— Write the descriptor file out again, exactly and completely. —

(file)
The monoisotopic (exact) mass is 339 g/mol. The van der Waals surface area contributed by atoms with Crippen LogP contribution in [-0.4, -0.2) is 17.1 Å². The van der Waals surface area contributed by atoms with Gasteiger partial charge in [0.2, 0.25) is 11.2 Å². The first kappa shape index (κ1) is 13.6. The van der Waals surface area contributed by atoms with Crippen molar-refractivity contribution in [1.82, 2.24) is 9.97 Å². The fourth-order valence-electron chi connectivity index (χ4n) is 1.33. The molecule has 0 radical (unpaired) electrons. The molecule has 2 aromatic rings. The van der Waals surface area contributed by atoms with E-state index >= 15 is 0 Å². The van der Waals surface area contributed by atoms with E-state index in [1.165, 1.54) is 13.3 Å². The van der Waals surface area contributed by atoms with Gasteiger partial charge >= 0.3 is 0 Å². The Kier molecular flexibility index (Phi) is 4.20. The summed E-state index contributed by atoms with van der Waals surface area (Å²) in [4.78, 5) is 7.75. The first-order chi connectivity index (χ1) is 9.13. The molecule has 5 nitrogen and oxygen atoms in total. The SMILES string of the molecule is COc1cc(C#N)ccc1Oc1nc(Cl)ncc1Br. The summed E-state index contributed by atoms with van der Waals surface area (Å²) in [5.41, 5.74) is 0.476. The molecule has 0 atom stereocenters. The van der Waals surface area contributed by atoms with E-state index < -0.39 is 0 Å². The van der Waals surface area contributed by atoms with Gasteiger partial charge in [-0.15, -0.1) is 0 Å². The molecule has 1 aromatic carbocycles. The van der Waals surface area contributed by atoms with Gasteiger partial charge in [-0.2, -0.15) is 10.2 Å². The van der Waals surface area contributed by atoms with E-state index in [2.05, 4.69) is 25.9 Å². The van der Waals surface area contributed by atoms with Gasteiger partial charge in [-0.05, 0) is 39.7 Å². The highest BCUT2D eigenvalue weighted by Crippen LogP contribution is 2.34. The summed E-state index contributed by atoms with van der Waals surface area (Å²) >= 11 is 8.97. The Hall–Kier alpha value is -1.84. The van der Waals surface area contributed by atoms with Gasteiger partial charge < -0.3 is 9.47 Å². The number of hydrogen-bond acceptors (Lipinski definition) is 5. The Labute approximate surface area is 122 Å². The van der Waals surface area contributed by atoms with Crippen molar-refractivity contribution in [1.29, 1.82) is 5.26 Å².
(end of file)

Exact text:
The monoisotopic (exact) mass is 339 g/mol. The van der Waals surface area contributed by atoms with Crippen LogP contribution in [-0.4, -0.2) is 17.1 Å². The van der Waals surface area contributed by atoms with Gasteiger partial charge in [0.2, 0.25) is 11.2 Å². The first kappa shape index (κ1) is 13.6. The van der Waals surface area contributed by atoms with Crippen molar-refractivity contribution in [1.82, 2.24) is 9.97 Å². The fourth-order valence-electron chi connectivity index (χ4n) is 1.33. The molecule has 0 radical (unpaired) electrons. The molecule has 2 aromatic rings. The van der Waals surface area contributed by atoms with E-state index >= 15 is 0 Å². The van der Waals surface area contributed by atoms with E-state index in [1.165, 1.54) is 13.3 Å². The van der Waals surface area contributed by atoms with Gasteiger partial charge >= 0.3 is 0 Å². The Kier molecular flexibility index (Phi) is 4.20. The summed E-state index contributed by atoms with van der Waals surface area (Å²) in [4.78, 5) is 7.75. The first-order chi connectivity index (χ1) is 9.13. The molecule has 5 nitrogen and oxygen atoms in total. The SMILES string of the molecule is COc1cc(C#N)ccc1Oc1nc(Cl)ncc1Br. The summed E-state index contributed by atoms with van der Waals surface area (Å²) in [5.41, 5.74) is 0.476. The molecule has 0 atom stereocenters. The van der Waals surface area contributed by atoms with E-state index < -0.39 is 0 Å². The van der Waals surface area contributed by atoms with Gasteiger partial charge in [-0.15, -0.1) is 0 Å². The molecule has 1 aromatic carbocycles. The van der Waals surface area contributed by atoms with Gasteiger partial charge in [-0.2, -0.15) is 10.2 Å². The van der Waals surface area contributed by atoms with E-state index in [2.05, 4.69) is 25.9 Å². The van der Waals surface area contributed by atoms with Gasteiger partial charge in [-0.05, 0) is 39.7 Å². The highest BCUT2D eigenvalue weighted by Crippen LogP contribution is 2.34. The summed E-state index contributed by atoms with van der Waals surface area (Å²) >= 11 is 8.97. The Hall–Kier alpha value is -1.84. The van der Waals surface area contributed by atoms with Gasteiger partial charge < -0.3 is 9.47 Å². The number of hydrogen-bond acceptors (Lipinski definition) is 5. The Labute approximate surface area is 122 Å². The van der Waals surface area contributed by atoms with Crippen molar-refractivity contribution in [1.29, 1.82) is 5.26 Å².